In 2003, 517 cars were deployed in 85 feet of water on one Delaware site. The cars now support an assemblage of invertebrates along with dense populations of sea bass and tautog, a favorite NYC table fish with dry white flesh and a delicate flavor. Delaware signed an agreement for 400 cars that was later amended to 1100. Water testing for asbestos concentrations showed levels similar to background levels in seawater and within the EPA’s drinking water standard.
In the last decade, South Carolina has deployed 200 NYCTA subway cars on reef sites ranging from 90-120 feet deep. After only three months, divers found a diverse array of fish species inhabiting the structures. Virginia has 150 cars and Georgia has 50 nestled on their ocean floors. The Ocean City Maryland Reef Foundation, however rejected subway cars based on negative public perceptions of asbestos and Florida declined subways cars because the sheet metal does not meet state standards for durability.
The Artificial Reef Materials Guidelines state:
- Subway cars, though made of relatively thin gauge steel, are engineered for strength and are much more structurally complex than railroad boxcars.
- Subway cars have a projected lifespan of 25 to 30 years.
- Subway cars have shown to be fully functional as artificial habitat, offering trophic support to reef fish by supporting invertebrate communities.
- Subway cars have considerable vertical relief and surface area and are available in large numbers.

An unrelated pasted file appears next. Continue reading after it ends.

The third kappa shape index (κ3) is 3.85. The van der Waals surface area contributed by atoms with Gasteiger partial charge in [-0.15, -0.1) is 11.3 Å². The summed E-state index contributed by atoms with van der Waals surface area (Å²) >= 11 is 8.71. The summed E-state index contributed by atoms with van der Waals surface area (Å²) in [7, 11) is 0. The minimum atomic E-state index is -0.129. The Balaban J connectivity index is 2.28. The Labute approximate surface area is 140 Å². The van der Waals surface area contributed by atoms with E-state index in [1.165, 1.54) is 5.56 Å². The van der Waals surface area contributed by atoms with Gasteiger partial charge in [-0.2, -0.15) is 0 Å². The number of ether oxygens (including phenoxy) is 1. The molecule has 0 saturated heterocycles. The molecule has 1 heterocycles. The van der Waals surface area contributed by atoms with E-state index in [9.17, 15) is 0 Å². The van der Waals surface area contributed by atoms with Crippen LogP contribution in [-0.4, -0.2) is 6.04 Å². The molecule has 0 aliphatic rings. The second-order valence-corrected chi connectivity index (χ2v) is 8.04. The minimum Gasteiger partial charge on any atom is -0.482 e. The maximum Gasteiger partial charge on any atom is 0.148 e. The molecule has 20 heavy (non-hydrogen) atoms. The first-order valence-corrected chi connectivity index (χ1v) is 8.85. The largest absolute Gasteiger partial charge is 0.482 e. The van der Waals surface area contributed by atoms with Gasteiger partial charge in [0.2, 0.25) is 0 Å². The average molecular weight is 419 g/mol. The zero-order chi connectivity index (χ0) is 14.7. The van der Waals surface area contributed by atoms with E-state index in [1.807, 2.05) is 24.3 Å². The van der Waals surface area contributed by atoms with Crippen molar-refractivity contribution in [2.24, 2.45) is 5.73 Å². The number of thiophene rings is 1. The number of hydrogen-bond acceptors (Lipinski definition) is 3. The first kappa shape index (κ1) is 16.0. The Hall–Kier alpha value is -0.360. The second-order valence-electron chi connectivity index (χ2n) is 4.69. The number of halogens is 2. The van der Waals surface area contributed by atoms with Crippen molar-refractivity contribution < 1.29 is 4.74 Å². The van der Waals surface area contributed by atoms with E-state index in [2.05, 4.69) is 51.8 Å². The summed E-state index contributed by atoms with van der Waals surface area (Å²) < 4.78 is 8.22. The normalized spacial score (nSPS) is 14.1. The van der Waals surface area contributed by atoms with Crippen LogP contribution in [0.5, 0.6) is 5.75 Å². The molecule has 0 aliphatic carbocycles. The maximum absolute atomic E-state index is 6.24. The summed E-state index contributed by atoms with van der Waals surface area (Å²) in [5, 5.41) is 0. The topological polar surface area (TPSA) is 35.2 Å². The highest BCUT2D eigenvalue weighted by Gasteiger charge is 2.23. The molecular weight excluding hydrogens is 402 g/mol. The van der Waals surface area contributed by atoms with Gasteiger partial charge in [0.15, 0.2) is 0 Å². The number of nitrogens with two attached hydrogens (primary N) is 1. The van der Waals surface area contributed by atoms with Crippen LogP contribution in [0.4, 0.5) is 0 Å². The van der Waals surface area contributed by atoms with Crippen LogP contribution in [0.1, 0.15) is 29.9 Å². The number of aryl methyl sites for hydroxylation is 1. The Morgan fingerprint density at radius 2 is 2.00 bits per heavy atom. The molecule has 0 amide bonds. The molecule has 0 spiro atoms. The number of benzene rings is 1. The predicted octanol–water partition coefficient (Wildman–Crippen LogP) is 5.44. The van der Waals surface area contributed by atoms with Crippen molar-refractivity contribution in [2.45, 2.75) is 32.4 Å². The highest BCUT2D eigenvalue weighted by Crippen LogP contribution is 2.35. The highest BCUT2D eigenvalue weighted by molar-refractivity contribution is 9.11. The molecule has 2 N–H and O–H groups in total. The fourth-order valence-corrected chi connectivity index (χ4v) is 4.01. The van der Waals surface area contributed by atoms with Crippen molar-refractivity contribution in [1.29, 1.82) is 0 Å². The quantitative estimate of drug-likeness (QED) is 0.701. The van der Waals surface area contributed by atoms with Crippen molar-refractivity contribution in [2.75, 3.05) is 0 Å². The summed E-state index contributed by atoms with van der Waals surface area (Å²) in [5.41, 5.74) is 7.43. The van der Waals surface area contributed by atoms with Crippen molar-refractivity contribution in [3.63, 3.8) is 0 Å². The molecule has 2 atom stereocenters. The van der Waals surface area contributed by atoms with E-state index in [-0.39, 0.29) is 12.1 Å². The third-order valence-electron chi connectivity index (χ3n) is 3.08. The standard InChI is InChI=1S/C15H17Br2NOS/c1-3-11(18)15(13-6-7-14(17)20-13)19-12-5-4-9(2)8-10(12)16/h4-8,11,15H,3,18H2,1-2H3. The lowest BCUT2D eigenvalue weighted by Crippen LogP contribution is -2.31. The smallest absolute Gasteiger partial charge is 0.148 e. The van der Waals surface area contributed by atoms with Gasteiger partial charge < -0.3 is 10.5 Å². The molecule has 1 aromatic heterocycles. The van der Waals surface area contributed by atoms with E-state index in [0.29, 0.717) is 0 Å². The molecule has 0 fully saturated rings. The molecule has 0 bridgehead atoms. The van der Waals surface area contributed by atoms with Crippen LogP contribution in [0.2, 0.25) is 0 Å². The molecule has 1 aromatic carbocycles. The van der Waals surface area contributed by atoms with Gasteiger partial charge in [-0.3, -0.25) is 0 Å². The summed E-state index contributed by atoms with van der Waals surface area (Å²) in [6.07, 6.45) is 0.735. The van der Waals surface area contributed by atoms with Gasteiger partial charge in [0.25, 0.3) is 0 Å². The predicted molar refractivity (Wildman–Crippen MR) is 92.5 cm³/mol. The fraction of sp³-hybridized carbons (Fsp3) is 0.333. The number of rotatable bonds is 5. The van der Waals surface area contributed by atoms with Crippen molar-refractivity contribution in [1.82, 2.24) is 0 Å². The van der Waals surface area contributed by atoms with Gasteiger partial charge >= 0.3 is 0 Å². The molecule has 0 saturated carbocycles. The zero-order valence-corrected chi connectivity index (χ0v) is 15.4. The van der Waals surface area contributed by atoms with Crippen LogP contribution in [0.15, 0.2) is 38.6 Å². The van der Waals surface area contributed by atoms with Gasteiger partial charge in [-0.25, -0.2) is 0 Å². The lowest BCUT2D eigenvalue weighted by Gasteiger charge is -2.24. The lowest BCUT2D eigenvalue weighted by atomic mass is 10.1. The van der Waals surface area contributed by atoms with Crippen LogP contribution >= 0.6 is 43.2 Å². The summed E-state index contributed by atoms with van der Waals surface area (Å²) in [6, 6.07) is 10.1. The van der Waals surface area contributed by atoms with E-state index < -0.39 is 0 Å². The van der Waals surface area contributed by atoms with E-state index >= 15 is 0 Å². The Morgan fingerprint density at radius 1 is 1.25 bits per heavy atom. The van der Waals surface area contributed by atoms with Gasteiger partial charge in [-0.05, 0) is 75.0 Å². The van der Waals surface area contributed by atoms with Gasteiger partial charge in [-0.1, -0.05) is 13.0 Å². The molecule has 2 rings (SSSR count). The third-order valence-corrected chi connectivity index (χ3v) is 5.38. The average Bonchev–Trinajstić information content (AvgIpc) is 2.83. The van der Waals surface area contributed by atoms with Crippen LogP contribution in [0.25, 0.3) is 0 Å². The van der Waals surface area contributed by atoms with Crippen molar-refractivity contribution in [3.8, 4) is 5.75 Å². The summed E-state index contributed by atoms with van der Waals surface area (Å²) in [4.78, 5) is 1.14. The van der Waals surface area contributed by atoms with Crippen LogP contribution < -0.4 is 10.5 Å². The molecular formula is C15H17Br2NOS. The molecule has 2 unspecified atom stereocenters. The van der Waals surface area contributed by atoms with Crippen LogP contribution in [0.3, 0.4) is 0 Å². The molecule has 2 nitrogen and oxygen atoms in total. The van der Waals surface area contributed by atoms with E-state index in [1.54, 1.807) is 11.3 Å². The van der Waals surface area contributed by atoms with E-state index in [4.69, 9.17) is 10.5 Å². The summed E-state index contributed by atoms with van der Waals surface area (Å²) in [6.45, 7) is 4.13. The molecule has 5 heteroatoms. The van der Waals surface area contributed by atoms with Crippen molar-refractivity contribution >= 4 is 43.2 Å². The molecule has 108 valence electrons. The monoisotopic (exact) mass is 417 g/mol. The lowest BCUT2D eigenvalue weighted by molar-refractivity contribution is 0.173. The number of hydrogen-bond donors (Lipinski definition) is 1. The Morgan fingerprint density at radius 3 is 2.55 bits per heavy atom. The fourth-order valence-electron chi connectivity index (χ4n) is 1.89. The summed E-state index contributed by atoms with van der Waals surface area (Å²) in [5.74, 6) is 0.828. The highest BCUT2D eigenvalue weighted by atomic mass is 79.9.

- Subway cars require little or no cost to artificial reef programs because the NYCTA cleans and delivers them on site.
- Concerns associated with these artificial reefs are; depth of deployment so that boats can safely pass over, competition between scuba divers and fishermen, attracting over fishing to known reef locations, specific types of marine species these structures attract are not diverse enough, and strong hurricanes can move or destroy the structures which can damage existing reefs.
- The materials guidelines offers a cool chart documenting storms and associated changes to various structures. A once successful site in Florida, made from millions of tires are now painstakingly being removed because a hurricane tossed them around and caused extensive damage to local reefs. http://myfwc.com/media/131591/ArtificialReefMaterialsGuidelines.pdf
How You Can Help:
- This issue seems counter intuitive and yet it works. Let’s hope time bares this out and that using our largest waste for reefs is the right reason. If you have concerns, your local Departments of Fishing, Departments of Tourism and Departments of Commerce can give you more information.
- The unintentional 75% increase of fish, off Louisiana shores, was a direct result of oil and gas platform bases turning into artificial reefs. Results like this have most environmental agencies and fishermen supporting the practice.
- Start scuba diving! Wreck dives were the origin of artificial reef success. http://www.scubadiving.com/travel/florida-florida-keys/12-wrecks-you-should-dive